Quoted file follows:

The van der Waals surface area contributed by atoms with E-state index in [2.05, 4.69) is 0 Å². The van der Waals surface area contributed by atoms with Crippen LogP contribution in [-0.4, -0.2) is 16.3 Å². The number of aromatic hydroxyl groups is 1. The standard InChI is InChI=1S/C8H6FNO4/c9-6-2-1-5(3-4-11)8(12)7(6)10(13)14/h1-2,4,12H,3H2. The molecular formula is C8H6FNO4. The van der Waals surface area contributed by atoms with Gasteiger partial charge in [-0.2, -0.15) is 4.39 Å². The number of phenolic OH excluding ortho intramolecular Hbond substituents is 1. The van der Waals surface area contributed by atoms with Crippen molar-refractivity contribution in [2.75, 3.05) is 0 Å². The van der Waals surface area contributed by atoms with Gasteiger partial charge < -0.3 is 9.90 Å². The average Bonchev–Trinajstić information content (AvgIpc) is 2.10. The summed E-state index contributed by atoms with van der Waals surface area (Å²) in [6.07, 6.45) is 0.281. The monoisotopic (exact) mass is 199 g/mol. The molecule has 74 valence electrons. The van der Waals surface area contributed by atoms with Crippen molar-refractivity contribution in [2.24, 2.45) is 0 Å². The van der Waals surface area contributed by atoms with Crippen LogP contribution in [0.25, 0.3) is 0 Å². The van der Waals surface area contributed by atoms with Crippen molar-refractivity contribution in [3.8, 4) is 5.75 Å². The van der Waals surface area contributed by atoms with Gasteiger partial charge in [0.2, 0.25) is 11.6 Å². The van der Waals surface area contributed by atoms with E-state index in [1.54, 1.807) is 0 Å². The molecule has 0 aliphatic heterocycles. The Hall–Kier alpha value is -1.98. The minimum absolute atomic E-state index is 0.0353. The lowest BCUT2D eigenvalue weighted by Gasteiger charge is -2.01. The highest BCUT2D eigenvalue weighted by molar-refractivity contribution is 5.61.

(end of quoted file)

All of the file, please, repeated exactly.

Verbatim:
The van der Waals surface area contributed by atoms with E-state index in [2.05, 4.69) is 0 Å². The van der Waals surface area contributed by atoms with Crippen LogP contribution in [-0.4, -0.2) is 16.3 Å². The number of aromatic hydroxyl groups is 1. The standard InChI is InChI=1S/C8H6FNO4/c9-6-2-1-5(3-4-11)8(12)7(6)10(13)14/h1-2,4,12H,3H2. The molecular formula is C8H6FNO4. The van der Waals surface area contributed by atoms with Gasteiger partial charge in [-0.2, -0.15) is 4.39 Å². The number of phenolic OH excluding ortho intramolecular Hbond substituents is 1. The van der Waals surface area contributed by atoms with Crippen molar-refractivity contribution in [2.75, 3.05) is 0 Å². The van der Waals surface area contributed by atoms with Gasteiger partial charge < -0.3 is 9.90 Å². The average Bonchev–Trinajstić information content (AvgIpc) is 2.10. The summed E-state index contributed by atoms with van der Waals surface area (Å²) in [6.07, 6.45) is 0.281. The monoisotopic (exact) mass is 199 g/mol. The molecule has 74 valence electrons. The van der Waals surface area contributed by atoms with Crippen molar-refractivity contribution in [2.24, 2.45) is 0 Å². The van der Waals surface area contributed by atoms with Crippen LogP contribution in [0.25, 0.3) is 0 Å². The van der Waals surface area contributed by atoms with Crippen molar-refractivity contribution in [3.8, 4) is 5.75 Å². The van der Waals surface area contributed by atoms with Gasteiger partial charge in [0.2, 0.25) is 11.6 Å². The van der Waals surface area contributed by atoms with E-state index in [1.54, 1.807) is 0 Å². The molecule has 0 aliphatic heterocycles. The Hall–Kier alpha value is -1.98. The minimum absolute atomic E-state index is 0.0353. The lowest BCUT2D eigenvalue weighted by Gasteiger charge is -2.01. The highest BCUT2D eigenvalue weighted by molar-refractivity contribution is 5.61.